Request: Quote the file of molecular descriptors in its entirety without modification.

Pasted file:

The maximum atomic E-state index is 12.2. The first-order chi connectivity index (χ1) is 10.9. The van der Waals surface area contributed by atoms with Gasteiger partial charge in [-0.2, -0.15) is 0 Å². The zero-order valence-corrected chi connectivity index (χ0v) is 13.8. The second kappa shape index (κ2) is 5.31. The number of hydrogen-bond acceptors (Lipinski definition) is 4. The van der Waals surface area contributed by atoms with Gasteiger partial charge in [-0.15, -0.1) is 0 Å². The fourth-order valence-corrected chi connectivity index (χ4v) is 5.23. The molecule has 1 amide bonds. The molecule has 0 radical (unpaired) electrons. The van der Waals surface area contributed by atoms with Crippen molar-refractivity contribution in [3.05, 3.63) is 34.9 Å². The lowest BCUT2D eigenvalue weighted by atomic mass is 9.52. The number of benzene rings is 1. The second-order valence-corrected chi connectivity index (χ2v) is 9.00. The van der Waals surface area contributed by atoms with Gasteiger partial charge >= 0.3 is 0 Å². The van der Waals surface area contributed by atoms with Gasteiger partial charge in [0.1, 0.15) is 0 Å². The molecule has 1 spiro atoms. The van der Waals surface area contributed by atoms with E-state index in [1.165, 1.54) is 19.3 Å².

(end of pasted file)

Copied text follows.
The maximum atomic E-state index is 12.2. The first-order chi connectivity index (χ1) is 10.9. The van der Waals surface area contributed by atoms with Gasteiger partial charge in [-0.2, -0.15) is 0 Å². The zero-order valence-corrected chi connectivity index (χ0v) is 13.8. The second kappa shape index (κ2) is 5.31. The number of hydrogen-bond acceptors (Lipinski definition) is 4. The van der Waals surface area contributed by atoms with Gasteiger partial charge in [-0.15, -0.1) is 0 Å². The fourth-order valence-corrected chi connectivity index (χ4v) is 5.23. The molecule has 1 amide bonds. The molecule has 0 radical (unpaired) electrons. The van der Waals surface area contributed by atoms with Crippen molar-refractivity contribution in [3.05, 3.63) is 34.9 Å². The lowest BCUT2D eigenvalue weighted by atomic mass is 9.52. The number of benzene rings is 1. The second-order valence-corrected chi connectivity index (χ2v) is 9.00. The van der Waals surface area contributed by atoms with Gasteiger partial charge >= 0.3 is 0 Å². The van der Waals surface area contributed by atoms with Gasteiger partial charge in [0.1, 0.15) is 0 Å². The molecule has 1 spiro atoms. The van der Waals surface area contributed by atoms with E-state index in [1.165, 1.54) is 19.3 Å².